How Sake is Made

Let’s tackle some myths about Sake…  How is Sake made?

Many thought that sake making is easy and simple but there are actually more processes into making a perfect sake.

1. Rice Polishing – Polishing too fast breaks kernels and over-heats the rice, so this work must done slowy and gently

2. Washing & Soaking – The purpose of soaking the rice is simply to allow it to absorb the desired amoung of water, getting just the right amount of water is quite a tricky business. 

3. Steaming – In order to make ideal koji (rice malt) and to ensure proper fermentation, the rice kernels must be steamed in a way that results in a firm outer surface and a soft inner core.

4. Koji Making – About 20% of the rice steamed eacg day is used to make koji (rice malt), which is needed to change rice starch into sugar. Koji strongly influences the flavor and quality of the sake, so great care is take during the two days required to make it.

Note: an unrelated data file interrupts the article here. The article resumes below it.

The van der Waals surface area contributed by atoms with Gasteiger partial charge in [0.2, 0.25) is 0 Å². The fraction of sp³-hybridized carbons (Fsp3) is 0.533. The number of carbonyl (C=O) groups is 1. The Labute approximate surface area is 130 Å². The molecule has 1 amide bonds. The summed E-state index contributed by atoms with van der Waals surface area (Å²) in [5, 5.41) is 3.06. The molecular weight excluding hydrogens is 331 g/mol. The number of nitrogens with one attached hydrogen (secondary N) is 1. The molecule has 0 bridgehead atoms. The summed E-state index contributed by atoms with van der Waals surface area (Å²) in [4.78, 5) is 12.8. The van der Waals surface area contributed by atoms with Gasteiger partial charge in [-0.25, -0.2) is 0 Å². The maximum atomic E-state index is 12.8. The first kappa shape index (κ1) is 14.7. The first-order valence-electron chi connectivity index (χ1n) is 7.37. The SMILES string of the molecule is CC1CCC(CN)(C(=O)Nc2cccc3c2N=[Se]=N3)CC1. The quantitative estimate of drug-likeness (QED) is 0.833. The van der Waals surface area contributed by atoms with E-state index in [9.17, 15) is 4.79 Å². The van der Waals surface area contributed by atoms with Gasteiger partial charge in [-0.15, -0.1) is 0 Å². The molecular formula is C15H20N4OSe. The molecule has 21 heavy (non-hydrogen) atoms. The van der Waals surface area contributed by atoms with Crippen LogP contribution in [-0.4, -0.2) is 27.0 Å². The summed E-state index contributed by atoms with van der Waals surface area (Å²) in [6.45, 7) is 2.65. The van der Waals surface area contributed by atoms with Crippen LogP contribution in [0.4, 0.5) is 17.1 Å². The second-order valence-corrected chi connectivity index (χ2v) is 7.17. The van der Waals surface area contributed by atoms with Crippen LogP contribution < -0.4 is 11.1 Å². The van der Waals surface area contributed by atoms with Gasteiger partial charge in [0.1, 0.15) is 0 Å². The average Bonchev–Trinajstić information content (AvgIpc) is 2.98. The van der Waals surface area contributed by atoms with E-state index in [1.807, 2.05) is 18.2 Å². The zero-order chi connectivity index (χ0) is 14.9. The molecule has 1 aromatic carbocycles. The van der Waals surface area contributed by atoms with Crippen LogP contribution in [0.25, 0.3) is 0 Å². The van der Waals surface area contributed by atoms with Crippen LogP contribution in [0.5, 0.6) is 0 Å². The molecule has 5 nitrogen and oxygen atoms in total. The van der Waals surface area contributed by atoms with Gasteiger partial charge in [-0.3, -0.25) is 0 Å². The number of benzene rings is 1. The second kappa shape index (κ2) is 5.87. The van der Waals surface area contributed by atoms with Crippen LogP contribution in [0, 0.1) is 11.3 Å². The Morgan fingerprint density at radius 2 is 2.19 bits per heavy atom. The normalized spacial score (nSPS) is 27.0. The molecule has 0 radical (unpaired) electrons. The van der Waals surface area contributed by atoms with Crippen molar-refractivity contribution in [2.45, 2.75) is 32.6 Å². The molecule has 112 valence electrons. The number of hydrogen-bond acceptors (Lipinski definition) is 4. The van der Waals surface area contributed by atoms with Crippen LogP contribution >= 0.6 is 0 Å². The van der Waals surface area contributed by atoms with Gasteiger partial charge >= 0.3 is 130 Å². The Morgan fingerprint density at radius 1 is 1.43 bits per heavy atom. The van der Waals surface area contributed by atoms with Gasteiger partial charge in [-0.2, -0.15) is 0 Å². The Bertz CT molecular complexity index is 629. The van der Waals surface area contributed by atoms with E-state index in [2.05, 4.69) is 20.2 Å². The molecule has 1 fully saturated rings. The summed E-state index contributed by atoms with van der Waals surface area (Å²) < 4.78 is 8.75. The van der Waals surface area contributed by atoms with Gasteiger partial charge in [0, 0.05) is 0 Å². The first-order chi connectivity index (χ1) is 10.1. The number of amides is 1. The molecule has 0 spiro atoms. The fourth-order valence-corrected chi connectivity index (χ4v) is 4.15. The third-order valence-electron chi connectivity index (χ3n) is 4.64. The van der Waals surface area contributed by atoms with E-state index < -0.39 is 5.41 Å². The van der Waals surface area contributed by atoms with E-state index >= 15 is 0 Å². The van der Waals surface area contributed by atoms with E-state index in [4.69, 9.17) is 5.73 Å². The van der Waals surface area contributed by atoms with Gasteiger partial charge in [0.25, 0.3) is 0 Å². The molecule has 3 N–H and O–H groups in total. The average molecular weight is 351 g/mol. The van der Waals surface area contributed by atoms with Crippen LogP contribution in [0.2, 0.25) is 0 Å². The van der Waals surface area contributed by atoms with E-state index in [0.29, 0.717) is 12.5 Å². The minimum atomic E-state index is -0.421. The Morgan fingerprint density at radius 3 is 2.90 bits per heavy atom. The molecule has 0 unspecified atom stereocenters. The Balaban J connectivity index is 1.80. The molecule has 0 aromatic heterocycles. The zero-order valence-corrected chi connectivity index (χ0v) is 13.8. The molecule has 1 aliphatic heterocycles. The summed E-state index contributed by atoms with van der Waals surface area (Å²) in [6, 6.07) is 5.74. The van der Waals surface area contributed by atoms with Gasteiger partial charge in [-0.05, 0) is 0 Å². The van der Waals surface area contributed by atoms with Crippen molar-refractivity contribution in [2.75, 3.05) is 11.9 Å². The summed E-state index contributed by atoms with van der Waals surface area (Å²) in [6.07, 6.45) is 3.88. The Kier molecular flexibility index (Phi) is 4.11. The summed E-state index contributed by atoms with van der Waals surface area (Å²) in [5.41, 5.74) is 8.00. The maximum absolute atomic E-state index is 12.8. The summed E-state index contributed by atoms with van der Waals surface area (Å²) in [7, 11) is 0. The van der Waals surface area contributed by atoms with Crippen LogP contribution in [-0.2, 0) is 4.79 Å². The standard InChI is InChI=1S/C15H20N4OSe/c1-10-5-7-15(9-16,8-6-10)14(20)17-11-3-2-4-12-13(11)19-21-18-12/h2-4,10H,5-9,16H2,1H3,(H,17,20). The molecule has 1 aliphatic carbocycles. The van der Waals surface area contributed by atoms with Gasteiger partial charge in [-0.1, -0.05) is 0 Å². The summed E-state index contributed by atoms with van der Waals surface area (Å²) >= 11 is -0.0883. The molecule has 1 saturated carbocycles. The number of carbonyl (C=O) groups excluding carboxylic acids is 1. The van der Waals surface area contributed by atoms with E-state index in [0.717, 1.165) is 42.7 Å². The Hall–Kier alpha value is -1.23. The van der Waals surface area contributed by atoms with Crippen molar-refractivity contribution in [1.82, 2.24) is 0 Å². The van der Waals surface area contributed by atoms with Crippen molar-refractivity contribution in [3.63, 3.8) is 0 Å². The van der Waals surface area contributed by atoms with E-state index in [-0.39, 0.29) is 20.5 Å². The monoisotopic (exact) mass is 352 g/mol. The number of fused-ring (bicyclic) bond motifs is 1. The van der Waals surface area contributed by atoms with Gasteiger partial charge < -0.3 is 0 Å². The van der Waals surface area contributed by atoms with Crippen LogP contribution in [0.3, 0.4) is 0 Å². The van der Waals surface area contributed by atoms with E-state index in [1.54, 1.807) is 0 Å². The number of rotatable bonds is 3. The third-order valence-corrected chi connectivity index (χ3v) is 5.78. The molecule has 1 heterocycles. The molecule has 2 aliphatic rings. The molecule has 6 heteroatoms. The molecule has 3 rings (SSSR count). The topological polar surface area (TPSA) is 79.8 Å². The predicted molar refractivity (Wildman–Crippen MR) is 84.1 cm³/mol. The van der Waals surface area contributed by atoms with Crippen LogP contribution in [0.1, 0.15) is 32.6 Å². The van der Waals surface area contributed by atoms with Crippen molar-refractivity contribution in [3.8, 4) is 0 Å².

5. Yeast Starter – Creating shubo or yeast starter, which is a highly concentrated yeast culture that is central to the fermentation process. 

6. Fermentation – It is time to make the main fermentation mash, called “moromi”.

7. Filtering – After about 21 to 25 days, the moromi has reached about 18% alcohol content, the fragrance and flavor have fully developed, and the sake is ready to be filtered.

8. Aging – Most sake is kept in tanks for between six months and two years, depending on the variety, and its regularly sampled to determine the best time for bottling and shipping.

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